Code:
        <bean id="lineAggregator" class="...BeanWrapperLineAggregator">
            <property name="fields">
                <map>
                    <entry key="name"   value="%-9s"/>
                    <entry key="credit" value="%-2.0f"/>
                </map>
            </property>
        </bean>
        Code:
        public class BeanWrapperLineAggregator<T> implements LineAggregator<T>, InitializingBean {
        
            private FormatterLineAggregator<T> formatterLineAggregator = new FormatterLineAggregator<T>();
            private Map<String, String> fields;
        
            public void afterPropertiesSet() throws Exception {
                String[] fieldNames = new String[fields.size()];
                String[] formats = new String[fields.size()];
                int i = 0;
                for (Entry<String, String> field : fields.entrySet()) {
                    fieldNames[i] = field.getKey();
                    formats[i] = field.getValue();
                    i++;
                }
        
                BeanWrapperFieldExtractor<T> fieldExtractor = new BeanWrapperFieldExtractor<T>();
                fieldExtractor.setNames(fieldNames);
                formatterLineAggregator.setFieldExtractor(fieldExtractor);
        
                LineFormatFactoryBean lineFormat = new LineFormatFactoryBean();
                lineFormat.setFields(formats);
                formatterLineAggregator.setFormat((String) lineFormat.getObject());
            }
        
            public String aggregate(T item) {
                return this.formatterLineAggregator.aggregate(item);
            }
        
            /**
             * @param fields A map of fields where the name of the field is the key and
             *        the format is the value
             */
            public void setFields(Map<String, String> fields) {
                this.fields = fields;
            }
        }
        Last edited by DHGarrette; May 18th, 2009, 06:06 PM.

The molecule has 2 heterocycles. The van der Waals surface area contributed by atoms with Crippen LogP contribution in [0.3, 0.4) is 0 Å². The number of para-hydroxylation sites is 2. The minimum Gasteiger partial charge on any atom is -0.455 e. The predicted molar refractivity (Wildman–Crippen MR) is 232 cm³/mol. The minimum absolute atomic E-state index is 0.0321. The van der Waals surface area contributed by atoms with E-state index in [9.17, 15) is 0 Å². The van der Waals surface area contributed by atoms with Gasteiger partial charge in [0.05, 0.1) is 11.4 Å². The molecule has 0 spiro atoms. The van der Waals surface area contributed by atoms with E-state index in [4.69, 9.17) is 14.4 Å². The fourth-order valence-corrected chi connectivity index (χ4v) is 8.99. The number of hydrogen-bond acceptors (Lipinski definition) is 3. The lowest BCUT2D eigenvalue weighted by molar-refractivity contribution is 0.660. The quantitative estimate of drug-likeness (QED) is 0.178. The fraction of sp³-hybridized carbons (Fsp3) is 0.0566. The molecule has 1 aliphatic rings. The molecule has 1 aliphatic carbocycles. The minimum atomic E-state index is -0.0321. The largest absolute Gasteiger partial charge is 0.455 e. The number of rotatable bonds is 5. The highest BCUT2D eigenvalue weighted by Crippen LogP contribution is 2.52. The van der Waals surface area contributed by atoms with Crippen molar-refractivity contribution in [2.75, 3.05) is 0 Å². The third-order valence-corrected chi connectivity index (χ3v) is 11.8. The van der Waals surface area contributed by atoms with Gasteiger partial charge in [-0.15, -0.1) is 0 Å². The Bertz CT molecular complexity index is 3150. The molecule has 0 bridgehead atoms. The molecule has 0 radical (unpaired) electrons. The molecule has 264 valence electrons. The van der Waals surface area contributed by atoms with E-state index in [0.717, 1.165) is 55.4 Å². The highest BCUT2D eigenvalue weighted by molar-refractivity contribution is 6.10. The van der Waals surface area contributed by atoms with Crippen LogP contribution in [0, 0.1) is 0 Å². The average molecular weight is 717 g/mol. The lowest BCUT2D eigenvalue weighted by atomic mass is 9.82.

Comment


        • #5
          multiple record types

          Thanks for the response DHGarrette. It is very likely I will end up implementing something similar to your approach.

          I have been building out a proof of concept for the multiple record type scenario, and its proving to be a little more difficult than I anticipated.

          I used the multilineOrder job as my sample and got it working, but it leaves a few questions unanswered...

          1.) No where in there do they implement the FieldExtractor interface. Though I suppose that static class in the processor serves the same purpose? Is that common practice or should I abstract that code out and do it by implementing the FieldExtractor?

          2.) I couldn't figure out for the life of me how they write out the file header and file trailer record. I had to do it implementing the Header/FooterCallback, but I do not see anything like that in the source. Maybe I just need to setup a project and test it out, but I am pretty sure multilineorderjob does not handle the file header or file footer properly.

          3.) Is the multilineOrderJob the preferred way of handling multiple record types? I was looking at a post from Jean Swart
          (http://forum.springsource.org/archiv...p/t-68626.html)
          using the ClassifierCompositeItemWriter class, but I was unable to get that working, and I can't seem to find any documentation on it. I am little concerned because it seems were forcing the processor to do more than just data transforms prior to writing, its turning almost into the catch all prior to writing.

          Thanks again in advance.

          Comment


          • #6
            I agree with your comments. After a brief stroll through the change log, it appears that this sample is quite out of date. It has not been updated to reflect the classes that we've added in the last 8 months and, therefore, the way it is working is not the best way. I'll will overhaul it tonight and get it into a state where it can be properly used as an sample.

            Comment